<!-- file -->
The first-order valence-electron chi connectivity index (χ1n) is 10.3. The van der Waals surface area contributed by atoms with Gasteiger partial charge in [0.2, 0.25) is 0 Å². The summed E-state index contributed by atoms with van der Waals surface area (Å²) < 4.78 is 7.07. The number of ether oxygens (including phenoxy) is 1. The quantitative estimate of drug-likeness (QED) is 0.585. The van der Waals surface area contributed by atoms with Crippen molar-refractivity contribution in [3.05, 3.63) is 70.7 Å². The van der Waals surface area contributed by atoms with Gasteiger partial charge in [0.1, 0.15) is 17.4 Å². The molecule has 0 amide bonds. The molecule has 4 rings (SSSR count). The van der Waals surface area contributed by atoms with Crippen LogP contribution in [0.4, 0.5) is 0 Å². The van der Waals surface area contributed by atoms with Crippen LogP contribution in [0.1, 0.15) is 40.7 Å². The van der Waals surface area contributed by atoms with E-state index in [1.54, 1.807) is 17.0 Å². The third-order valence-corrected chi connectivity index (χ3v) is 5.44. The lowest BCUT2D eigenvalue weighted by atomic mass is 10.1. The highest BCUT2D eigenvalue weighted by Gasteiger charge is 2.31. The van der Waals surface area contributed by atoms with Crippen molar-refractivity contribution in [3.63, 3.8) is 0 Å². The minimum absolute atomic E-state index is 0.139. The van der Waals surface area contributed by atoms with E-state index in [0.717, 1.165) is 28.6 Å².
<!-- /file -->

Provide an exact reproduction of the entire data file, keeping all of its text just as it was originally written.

The first-order valence-electron chi connectivity index (χ1n) is 10.3. The van der Waals surface area contributed by atoms with Gasteiger partial charge in [0.2, 0.25) is 0 Å². The summed E-state index contributed by atoms with van der Waals surface area (Å²) < 4.78 is 7.07. The number of ether oxygens (including phenoxy) is 1. The quantitative estimate of drug-likeness (QED) is 0.585. The van der Waals surface area contributed by atoms with Crippen molar-refractivity contribution in [3.05, 3.63) is 70.7 Å². The van der Waals surface area contributed by atoms with Gasteiger partial charge in [0.1, 0.15) is 17.4 Å². The molecule has 0 amide bonds. The molecule has 4 rings (SSSR count). The van der Waals surface area contributed by atoms with Crippen LogP contribution in [0.4, 0.5) is 0 Å². The van der Waals surface area contributed by atoms with Crippen LogP contribution in [0.1, 0.15) is 40.7 Å². The van der Waals surface area contributed by atoms with E-state index in [1.54, 1.807) is 17.0 Å². The third-order valence-corrected chi connectivity index (χ3v) is 5.44. The lowest BCUT2D eigenvalue weighted by atomic mass is 10.1. The highest BCUT2D eigenvalue weighted by Gasteiger charge is 2.31. The van der Waals surface area contributed by atoms with Crippen molar-refractivity contribution in [3.63, 3.8) is 0 Å². The minimum absolute atomic E-state index is 0.139. The van der Waals surface area contributed by atoms with E-state index in [0.717, 1.165) is 28.6 Å².